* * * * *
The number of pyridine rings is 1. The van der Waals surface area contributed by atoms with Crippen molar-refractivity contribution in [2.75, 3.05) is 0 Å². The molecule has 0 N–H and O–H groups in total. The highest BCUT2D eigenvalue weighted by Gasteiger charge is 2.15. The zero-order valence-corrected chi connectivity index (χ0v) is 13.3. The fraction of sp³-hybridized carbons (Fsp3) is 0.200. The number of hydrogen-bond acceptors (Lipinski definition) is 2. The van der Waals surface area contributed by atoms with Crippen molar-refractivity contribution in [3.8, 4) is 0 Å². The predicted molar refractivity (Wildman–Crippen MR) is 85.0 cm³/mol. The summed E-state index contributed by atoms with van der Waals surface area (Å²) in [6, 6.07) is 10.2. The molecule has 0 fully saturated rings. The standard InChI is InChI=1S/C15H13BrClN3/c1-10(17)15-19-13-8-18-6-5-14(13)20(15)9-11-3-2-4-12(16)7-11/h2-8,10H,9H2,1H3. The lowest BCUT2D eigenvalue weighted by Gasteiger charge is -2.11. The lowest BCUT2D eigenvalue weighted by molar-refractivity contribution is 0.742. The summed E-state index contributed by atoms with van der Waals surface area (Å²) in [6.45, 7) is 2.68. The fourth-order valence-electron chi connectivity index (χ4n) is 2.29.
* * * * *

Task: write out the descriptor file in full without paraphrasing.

The number of pyridine rings is 1. The van der Waals surface area contributed by atoms with Crippen molar-refractivity contribution in [2.75, 3.05) is 0 Å². The molecule has 0 N–H and O–H groups in total. The highest BCUT2D eigenvalue weighted by Gasteiger charge is 2.15. The zero-order valence-corrected chi connectivity index (χ0v) is 13.3. The fraction of sp³-hybridized carbons (Fsp3) is 0.200. The number of hydrogen-bond acceptors (Lipinski definition) is 2. The van der Waals surface area contributed by atoms with Crippen molar-refractivity contribution in [3.8, 4) is 0 Å². The predicted molar refractivity (Wildman–Crippen MR) is 85.0 cm³/mol. The summed E-state index contributed by atoms with van der Waals surface area (Å²) in [6, 6.07) is 10.2. The molecule has 0 fully saturated rings. The standard InChI is InChI=1S/C15H13BrClN3/c1-10(17)15-19-13-8-18-6-5-14(13)20(15)9-11-3-2-4-12(16)7-11/h2-8,10H,9H2,1H3. The lowest BCUT2D eigenvalue weighted by Gasteiger charge is -2.11. The lowest BCUT2D eigenvalue weighted by molar-refractivity contribution is 0.742. The summed E-state index contributed by atoms with van der Waals surface area (Å²) in [6.45, 7) is 2.68. The fourth-order valence-electron chi connectivity index (χ4n) is 2.29.